In this case, passing was good--it alleviates other people's discomfort --but there is no doubt that gender fluidity confounds policing. How do you address someone who presents as female but you can tell is male? If you have to do a strip search, who searches her? What if you run into a "surprise" during a strip search? What cell do you put her in? What name do you use on the arrest sheet, female or male? Thorn had answers: be respectful and remember it doesn't hurt to ask the person how she or he wants to be addressed. The state insists that a strip search must be performed by a person with the same genitals as the person searched, which means that if you encounter a surprise, stop and say, "Please put your clothes back on; I have to find someone else to conduct this search."

"What about if you arrest someone who won't give a gender?" one man asked. Several others nodded; they'd had this experience.

Thorn suggested that Berkeley could become the first department to put something other than F or M on its arrest forms, but then noted that "if it's just a drunk-in-public and you're going to release the person in a couple hours, there's no need to press the issue. File the experience under the rubric of cultural awareness."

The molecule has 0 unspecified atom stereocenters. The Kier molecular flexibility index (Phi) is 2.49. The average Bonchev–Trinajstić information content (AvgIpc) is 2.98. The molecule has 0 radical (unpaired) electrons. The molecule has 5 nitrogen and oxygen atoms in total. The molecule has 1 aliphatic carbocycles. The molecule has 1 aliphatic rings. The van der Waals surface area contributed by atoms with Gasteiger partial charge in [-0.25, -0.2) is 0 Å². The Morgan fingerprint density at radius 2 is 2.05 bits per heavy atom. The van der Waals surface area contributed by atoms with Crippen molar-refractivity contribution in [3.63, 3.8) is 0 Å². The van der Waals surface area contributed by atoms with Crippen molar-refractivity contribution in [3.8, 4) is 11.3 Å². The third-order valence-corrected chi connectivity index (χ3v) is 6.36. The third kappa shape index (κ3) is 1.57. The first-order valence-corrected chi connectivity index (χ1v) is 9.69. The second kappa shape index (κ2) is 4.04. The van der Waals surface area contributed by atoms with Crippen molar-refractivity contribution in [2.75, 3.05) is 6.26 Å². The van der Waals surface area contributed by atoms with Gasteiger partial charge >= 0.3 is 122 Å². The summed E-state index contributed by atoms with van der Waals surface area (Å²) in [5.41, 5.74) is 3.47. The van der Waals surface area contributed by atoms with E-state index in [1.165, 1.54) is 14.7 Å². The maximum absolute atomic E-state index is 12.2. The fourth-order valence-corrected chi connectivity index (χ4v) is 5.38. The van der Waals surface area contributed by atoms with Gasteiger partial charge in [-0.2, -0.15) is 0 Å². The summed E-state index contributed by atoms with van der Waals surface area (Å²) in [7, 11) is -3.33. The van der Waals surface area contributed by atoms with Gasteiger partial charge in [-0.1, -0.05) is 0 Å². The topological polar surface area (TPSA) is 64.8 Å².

Afterward, while we were cleaning up cookies and salsa, a man said somewhat defensively, "I learned stuff I didn't know."

"I'm still not entirely sure of the definitions of transsexual and transgender," a woman said.

"I didn't want to be lectured at or told our group doesn't know how to treat people," another woman confessed. "I came from a department down south, and I know how bad it can be. I've been here six years and have had no negative experiences. At Berkeley, you can be whoever you want to be."

So why aren't there out gay men in the BPD?

She shrugged. "I don't think it's because the guys are in the closet. I think it's just that dykes like to be cops."